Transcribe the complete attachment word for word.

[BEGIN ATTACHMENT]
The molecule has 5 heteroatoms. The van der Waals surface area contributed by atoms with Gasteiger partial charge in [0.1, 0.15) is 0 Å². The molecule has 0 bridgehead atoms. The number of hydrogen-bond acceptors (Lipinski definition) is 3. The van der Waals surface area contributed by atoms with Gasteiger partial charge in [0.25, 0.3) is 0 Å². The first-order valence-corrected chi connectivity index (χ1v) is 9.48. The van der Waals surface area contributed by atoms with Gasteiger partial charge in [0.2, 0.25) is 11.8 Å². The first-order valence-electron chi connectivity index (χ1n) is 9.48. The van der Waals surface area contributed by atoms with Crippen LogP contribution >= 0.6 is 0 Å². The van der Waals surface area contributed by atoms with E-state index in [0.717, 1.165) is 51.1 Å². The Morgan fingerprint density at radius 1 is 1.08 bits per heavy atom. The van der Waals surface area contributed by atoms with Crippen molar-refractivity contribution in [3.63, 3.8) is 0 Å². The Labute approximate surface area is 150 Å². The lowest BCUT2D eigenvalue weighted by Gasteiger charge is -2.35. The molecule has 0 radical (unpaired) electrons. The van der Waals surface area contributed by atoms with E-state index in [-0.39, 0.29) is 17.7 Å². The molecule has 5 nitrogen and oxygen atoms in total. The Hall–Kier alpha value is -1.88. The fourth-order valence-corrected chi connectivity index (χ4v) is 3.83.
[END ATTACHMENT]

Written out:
The molecule has 5 heteroatoms. The van der Waals surface area contributed by atoms with Gasteiger partial charge in [0.1, 0.15) is 0 Å². The molecule has 0 bridgehead atoms. The number of hydrogen-bond acceptors (Lipinski definition) is 3. The van der Waals surface area contributed by atoms with Gasteiger partial charge in [0.25, 0.3) is 0 Å². The first-order valence-corrected chi connectivity index (χ1v) is 9.48. The van der Waals surface area contributed by atoms with Gasteiger partial charge in [0.2, 0.25) is 11.8 Å². The first-order valence-electron chi connectivity index (χ1n) is 9.48. The van der Waals surface area contributed by atoms with Crippen LogP contribution >= 0.6 is 0 Å². The van der Waals surface area contributed by atoms with E-state index in [0.717, 1.165) is 51.1 Å². The Morgan fingerprint density at radius 1 is 1.08 bits per heavy atom. The van der Waals surface area contributed by atoms with Crippen molar-refractivity contribution in [3.63, 3.8) is 0 Å². The Labute approximate surface area is 150 Å². The lowest BCUT2D eigenvalue weighted by Gasteiger charge is -2.35. The molecule has 0 radical (unpaired) electrons. The van der Waals surface area contributed by atoms with E-state index in [-0.39, 0.29) is 17.7 Å². The molecule has 5 nitrogen and oxygen atoms in total. The Hall–Kier alpha value is -1.88. The fourth-order valence-corrected chi connectivity index (χ4v) is 3.83.